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Processor Timeline: From Athlon 1000 To Prescott

Intel's New Weapon: Pentium 4 Prescott
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Let's take a look at what happened over the last three years before we deal with the pros and cons of Intel's new silicon.

Date Intel Days AMD Days
02.02.2004 Pentium 4 3.4 GHz, Pentium 4 3.4E GHz & Pentium 4 Extreme Edition 3.4 GHz 131
06.01.2004 Athlon 64 3400+ 104
24.09.2003 Pentium 4 EE 3.2 GHz 93 Athlon 64 FX-51 & Athlon 64 3200+ 104
23.06.2003 Pentium 4 3.2 GHz 70
13.05.2003 Athlon XP 3200+ 92
14.04.2003 Pentium 4 3.0 GHz (800 MHz) 151
10.02.2003 Athlon XP 3000+ 133
14.11.2002 Pentium 4 HT 3.06 GHz 80
30.09.2002 Athlon XP 2800+ 40
26.08.2002 Pentium 4 2.8 GHz 112
21.08.2002 Athlon XP 2600+ 72
10.06.2002 Athlon XP 2200+ (0.13 µm) 89
06.05.2002 Pentium 4 2.53 GHz 34
02.04.2002 Pentium 4 2.4 GHz 85
13.03.2002 Athlon XP 2100+ 65
07.01.2002 Pentium 4 2.2 GHz (0.13µm) 133 Athlon XP 2000+ 63
05.11.2001 Athlon XP 1900+ 27
09.10.2001 Athlon XP 1800+ 97
27.08.2001 Pentium 4 2.0 GHz 89
04.07.2001 Athlon 1400 104
30.05.2001 Pentium 4 1.7 GHz 190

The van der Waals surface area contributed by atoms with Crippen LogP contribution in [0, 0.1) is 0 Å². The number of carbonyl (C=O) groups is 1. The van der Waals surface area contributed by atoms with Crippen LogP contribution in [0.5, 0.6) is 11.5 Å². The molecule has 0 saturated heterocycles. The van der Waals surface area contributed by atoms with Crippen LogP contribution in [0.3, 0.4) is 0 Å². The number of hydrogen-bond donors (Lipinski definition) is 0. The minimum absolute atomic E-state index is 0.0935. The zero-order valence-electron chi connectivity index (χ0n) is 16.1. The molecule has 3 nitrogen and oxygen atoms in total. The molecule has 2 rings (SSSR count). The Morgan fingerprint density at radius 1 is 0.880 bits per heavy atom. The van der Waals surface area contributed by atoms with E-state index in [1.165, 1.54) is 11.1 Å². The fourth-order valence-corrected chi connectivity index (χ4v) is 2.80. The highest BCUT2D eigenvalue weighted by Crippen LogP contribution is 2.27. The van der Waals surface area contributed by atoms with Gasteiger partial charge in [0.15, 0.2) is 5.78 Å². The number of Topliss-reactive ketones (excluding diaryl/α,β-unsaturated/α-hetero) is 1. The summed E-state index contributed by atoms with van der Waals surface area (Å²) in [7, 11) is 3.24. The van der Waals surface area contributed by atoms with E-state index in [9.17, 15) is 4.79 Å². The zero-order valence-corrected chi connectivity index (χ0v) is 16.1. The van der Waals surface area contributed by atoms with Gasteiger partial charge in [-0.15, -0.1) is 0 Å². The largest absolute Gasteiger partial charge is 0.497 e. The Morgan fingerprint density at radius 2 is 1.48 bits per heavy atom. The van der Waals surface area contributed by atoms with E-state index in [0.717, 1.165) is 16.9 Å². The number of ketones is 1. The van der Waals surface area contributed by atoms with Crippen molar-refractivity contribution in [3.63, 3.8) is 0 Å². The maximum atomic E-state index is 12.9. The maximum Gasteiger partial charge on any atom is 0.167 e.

22.03.2001 Athlon 1333 155
21.11.2000 Pentium 4 1.5 GHz (0.18 µm)
18.10.2000 Athlon 1200 135
05.06.2000 Athlon 1000 (0.18 µm)

It's striking to see that clock speeds have not distinctly climbed over the last 18 months. Both AMD and Intel had to find other ways to enhance performance of their products without necessarily cranking up clock speeds. AMD raised the system clock from 166 to 200 MHz and doubled the L2 cache, while Intel introduced HyperThreading and equally accelerated its quad-pumped system bus from 133 MHz to 200 MHz.

It is now becoming apparent that neither AMD nor Intel may be able to achieve faster processor speeds with the mature 130 nm production processes. That definitely applies to AMD's AthlonXP, while Intel seems to have more clock speed margin here. Our overclocking project showed that extreme cooling with liquid nitrogen can hoist the Northwood core to exceed 5 GHz. In addition, our 3.4 GHz Northwood sample was capable of easily running more than 4 GHz with an average copper cooler.

However, it is interesting so see Intel's Gigahertz race has not returned performance in a proportion that would equal the clock speed relation between AMD and Intel processors. Instead, AMD has managed to establish the Athlon family as a permanent intruder to Intel's global processor market - with a clock speed difference of nowadays 55% or 1.2 GHz.

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